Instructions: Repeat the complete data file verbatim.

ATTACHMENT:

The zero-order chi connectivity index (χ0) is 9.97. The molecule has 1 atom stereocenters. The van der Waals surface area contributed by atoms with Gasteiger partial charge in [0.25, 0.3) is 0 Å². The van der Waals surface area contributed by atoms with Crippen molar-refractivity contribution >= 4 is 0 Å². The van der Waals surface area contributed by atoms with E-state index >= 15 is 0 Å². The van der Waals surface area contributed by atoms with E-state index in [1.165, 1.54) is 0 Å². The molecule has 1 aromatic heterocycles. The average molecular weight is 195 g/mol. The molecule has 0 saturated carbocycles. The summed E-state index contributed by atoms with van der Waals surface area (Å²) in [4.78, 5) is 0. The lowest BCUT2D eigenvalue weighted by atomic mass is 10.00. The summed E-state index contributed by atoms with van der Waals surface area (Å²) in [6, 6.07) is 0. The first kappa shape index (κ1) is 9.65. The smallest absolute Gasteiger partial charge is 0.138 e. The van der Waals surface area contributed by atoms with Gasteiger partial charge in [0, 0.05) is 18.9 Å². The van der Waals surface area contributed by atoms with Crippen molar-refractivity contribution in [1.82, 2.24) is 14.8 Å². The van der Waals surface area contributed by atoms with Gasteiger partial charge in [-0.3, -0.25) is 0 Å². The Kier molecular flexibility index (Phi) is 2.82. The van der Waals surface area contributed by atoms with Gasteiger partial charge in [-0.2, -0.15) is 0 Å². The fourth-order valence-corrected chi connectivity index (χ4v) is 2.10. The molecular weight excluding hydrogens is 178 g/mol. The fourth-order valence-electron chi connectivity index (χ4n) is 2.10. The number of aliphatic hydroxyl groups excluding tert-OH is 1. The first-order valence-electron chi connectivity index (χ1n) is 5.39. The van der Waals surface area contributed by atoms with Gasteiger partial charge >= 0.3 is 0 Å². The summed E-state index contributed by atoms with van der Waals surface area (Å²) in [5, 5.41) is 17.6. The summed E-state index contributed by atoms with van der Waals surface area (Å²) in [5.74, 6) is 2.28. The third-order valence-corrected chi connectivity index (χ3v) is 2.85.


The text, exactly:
The zero-order chi connectivity index (χ0) is 9.97. The molecule has 1 atom stereocenters. The van der Waals surface area contributed by atoms with Gasteiger partial charge in [0.25, 0.3) is 0 Å². The van der Waals surface area contributed by atoms with Crippen molar-refractivity contribution >= 4 is 0 Å². The van der Waals surface area contributed by atoms with E-state index >= 15 is 0 Å². The van der Waals surface area contributed by atoms with E-state index in [1.165, 1.54) is 0 Å². The molecule has 1 aromatic heterocycles. The average molecular weight is 195 g/mol. The molecule has 0 saturated carbocycles. The summed E-state index contributed by atoms with van der Waals surface area (Å²) in [4.78, 5) is 0. The lowest BCUT2D eigenvalue weighted by atomic mass is 10.00. The summed E-state index contributed by atoms with van der Waals surface area (Å²) in [6, 6.07) is 0. The first kappa shape index (κ1) is 9.65. The smallest absolute Gasteiger partial charge is 0.138 e. The van der Waals surface area contributed by atoms with Gasteiger partial charge in [0, 0.05) is 18.9 Å². The van der Waals surface area contributed by atoms with Crippen molar-refractivity contribution in [1.82, 2.24) is 14.8 Å². The van der Waals surface area contributed by atoms with Gasteiger partial charge in [-0.3, -0.25) is 0 Å². The Kier molecular flexibility index (Phi) is 2.82. The van der Waals surface area contributed by atoms with Gasteiger partial charge in [-0.2, -0.15) is 0 Å². The fourth-order valence-corrected chi connectivity index (χ4v) is 2.10. The molecular weight excluding hydrogens is 178 g/mol. The fourth-order valence-electron chi connectivity index (χ4n) is 2.10. The number of aliphatic hydroxyl groups excluding tert-OH is 1. The first-order valence-electron chi connectivity index (χ1n) is 5.39. The van der Waals surface area contributed by atoms with Gasteiger partial charge >= 0.3 is 0 Å². The summed E-state index contributed by atoms with van der Waals surface area (Å²) in [5, 5.41) is 17.6. The summed E-state index contributed by atoms with van der Waals surface area (Å²) in [5.74, 6) is 2.28. The third-order valence-corrected chi connectivity index (χ3v) is 2.85.